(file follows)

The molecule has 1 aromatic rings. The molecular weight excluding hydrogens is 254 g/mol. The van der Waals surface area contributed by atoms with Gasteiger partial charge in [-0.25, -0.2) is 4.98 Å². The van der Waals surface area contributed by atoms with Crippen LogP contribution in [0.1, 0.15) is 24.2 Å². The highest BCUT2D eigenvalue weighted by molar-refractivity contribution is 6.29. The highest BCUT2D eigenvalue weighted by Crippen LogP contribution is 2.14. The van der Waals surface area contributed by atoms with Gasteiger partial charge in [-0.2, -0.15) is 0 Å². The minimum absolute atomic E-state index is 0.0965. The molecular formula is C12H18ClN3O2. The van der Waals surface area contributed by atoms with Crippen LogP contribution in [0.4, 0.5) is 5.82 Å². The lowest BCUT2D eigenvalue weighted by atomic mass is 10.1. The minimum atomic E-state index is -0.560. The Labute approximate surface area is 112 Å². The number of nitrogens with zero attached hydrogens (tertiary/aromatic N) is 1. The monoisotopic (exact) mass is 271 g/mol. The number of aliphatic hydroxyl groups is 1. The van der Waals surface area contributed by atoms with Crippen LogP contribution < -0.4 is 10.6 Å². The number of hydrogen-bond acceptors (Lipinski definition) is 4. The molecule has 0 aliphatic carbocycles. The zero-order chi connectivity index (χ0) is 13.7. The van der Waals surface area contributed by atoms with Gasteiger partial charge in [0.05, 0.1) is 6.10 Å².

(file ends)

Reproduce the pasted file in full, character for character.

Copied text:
The molecule has 1 aromatic rings. The molecular weight excluding hydrogens is 254 g/mol. The van der Waals surface area contributed by atoms with Gasteiger partial charge in [-0.25, -0.2) is 4.98 Å². The van der Waals surface area contributed by atoms with Crippen LogP contribution in [0.1, 0.15) is 24.2 Å². The highest BCUT2D eigenvalue weighted by molar-refractivity contribution is 6.29. The highest BCUT2D eigenvalue weighted by Crippen LogP contribution is 2.14. The van der Waals surface area contributed by atoms with Gasteiger partial charge in [-0.2, -0.15) is 0 Å². The minimum absolute atomic E-state index is 0.0965. The molecular formula is C12H18ClN3O2. The van der Waals surface area contributed by atoms with Crippen LogP contribution in [0.4, 0.5) is 5.82 Å². The lowest BCUT2D eigenvalue weighted by atomic mass is 10.1. The minimum atomic E-state index is -0.560. The Labute approximate surface area is 112 Å². The number of nitrogens with zero attached hydrogens (tertiary/aromatic N) is 1. The monoisotopic (exact) mass is 271 g/mol. The number of aliphatic hydroxyl groups is 1. The van der Waals surface area contributed by atoms with Crippen LogP contribution < -0.4 is 10.6 Å². The number of hydrogen-bond acceptors (Lipinski definition) is 4. The molecule has 0 aliphatic carbocycles. The zero-order chi connectivity index (χ0) is 13.7. The van der Waals surface area contributed by atoms with Gasteiger partial charge in [0.05, 0.1) is 6.10 Å².